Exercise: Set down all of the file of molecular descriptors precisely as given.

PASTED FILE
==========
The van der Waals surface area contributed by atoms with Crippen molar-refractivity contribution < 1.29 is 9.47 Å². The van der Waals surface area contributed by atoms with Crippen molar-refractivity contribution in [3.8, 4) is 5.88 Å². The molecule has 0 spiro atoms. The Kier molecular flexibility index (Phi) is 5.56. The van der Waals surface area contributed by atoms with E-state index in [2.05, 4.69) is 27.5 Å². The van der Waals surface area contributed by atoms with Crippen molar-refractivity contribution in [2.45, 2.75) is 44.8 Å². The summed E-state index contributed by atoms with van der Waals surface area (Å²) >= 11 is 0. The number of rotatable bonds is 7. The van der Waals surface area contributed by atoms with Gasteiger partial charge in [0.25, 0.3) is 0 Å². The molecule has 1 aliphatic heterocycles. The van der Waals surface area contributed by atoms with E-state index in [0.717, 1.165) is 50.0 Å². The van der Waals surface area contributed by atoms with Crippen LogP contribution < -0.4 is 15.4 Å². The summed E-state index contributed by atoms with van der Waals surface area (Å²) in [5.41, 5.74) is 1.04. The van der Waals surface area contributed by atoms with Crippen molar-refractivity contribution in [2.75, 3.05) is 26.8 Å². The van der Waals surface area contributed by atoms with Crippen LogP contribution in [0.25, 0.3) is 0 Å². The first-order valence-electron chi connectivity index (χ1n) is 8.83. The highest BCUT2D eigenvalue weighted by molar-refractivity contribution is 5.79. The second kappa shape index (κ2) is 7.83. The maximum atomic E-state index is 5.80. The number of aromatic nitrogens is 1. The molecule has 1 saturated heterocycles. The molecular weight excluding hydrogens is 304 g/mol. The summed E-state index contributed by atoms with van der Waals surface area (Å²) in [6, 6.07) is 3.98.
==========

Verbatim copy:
The van der Waals surface area contributed by atoms with Crippen molar-refractivity contribution < 1.29 is 9.47 Å². The van der Waals surface area contributed by atoms with Crippen molar-refractivity contribution in [3.8, 4) is 5.88 Å². The molecule has 0 spiro atoms. The Kier molecular flexibility index (Phi) is 5.56. The van der Waals surface area contributed by atoms with E-state index in [2.05, 4.69) is 27.5 Å². The van der Waals surface area contributed by atoms with Crippen molar-refractivity contribution in [2.45, 2.75) is 44.8 Å². The summed E-state index contributed by atoms with van der Waals surface area (Å²) >= 11 is 0. The number of rotatable bonds is 7. The van der Waals surface area contributed by atoms with Gasteiger partial charge in [0.25, 0.3) is 0 Å². The molecule has 1 aliphatic heterocycles. The van der Waals surface area contributed by atoms with E-state index in [0.717, 1.165) is 50.0 Å². The van der Waals surface area contributed by atoms with Crippen LogP contribution < -0.4 is 15.4 Å². The summed E-state index contributed by atoms with van der Waals surface area (Å²) in [5.41, 5.74) is 1.04. The van der Waals surface area contributed by atoms with Crippen molar-refractivity contribution in [2.75, 3.05) is 26.8 Å². The van der Waals surface area contributed by atoms with Crippen LogP contribution in [0.25, 0.3) is 0 Å². The first-order valence-electron chi connectivity index (χ1n) is 8.83. The highest BCUT2D eigenvalue weighted by molar-refractivity contribution is 5.79. The second kappa shape index (κ2) is 7.83. The maximum atomic E-state index is 5.80. The number of aromatic nitrogens is 1. The molecule has 1 saturated heterocycles. The molecular weight excluding hydrogens is 304 g/mol. The summed E-state index contributed by atoms with van der Waals surface area (Å²) in [6, 6.07) is 3.98.